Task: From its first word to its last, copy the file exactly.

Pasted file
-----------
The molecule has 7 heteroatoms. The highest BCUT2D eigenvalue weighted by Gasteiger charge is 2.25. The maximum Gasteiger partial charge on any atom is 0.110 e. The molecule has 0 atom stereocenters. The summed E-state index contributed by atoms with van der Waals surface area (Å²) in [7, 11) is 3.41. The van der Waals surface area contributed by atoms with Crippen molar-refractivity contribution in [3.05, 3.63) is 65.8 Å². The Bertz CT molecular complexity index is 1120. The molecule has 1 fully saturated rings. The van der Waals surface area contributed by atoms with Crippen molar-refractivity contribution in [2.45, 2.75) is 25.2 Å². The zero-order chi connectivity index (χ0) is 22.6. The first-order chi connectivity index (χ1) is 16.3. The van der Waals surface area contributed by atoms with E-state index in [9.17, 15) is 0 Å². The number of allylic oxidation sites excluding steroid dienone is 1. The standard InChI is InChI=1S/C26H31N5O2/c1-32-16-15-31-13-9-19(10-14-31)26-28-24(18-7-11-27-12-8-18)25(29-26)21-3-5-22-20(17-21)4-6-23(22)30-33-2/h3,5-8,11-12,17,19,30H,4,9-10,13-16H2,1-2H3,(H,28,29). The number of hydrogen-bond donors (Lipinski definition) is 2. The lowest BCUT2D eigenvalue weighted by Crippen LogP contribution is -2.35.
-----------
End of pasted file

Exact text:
The molecule has 7 heteroatoms. The highest BCUT2D eigenvalue weighted by Gasteiger charge is 2.25. The maximum Gasteiger partial charge on any atom is 0.110 e. The molecule has 0 atom stereocenters. The summed E-state index contributed by atoms with van der Waals surface area (Å²) in [7, 11) is 3.41. The van der Waals surface area contributed by atoms with Crippen molar-refractivity contribution in [3.05, 3.63) is 65.8 Å². The Bertz CT molecular complexity index is 1120. The molecule has 1 fully saturated rings. The van der Waals surface area contributed by atoms with Crippen molar-refractivity contribution in [2.45, 2.75) is 25.2 Å². The zero-order chi connectivity index (χ0) is 22.6. The first-order chi connectivity index (χ1) is 16.3. The van der Waals surface area contributed by atoms with E-state index in [9.17, 15) is 0 Å². The number of allylic oxidation sites excluding steroid dienone is 1. The standard InChI is InChI=1S/C26H31N5O2/c1-32-16-15-31-13-9-19(10-14-31)26-28-24(18-7-11-27-12-8-18)25(29-26)21-3-5-22-20(17-21)4-6-23(22)30-33-2/h3,5-8,11-12,17,19,30H,4,9-10,13-16H2,1-2H3,(H,28,29). The number of hydrogen-bond donors (Lipinski definition) is 2. The lowest BCUT2D eigenvalue weighted by Crippen LogP contribution is -2.35.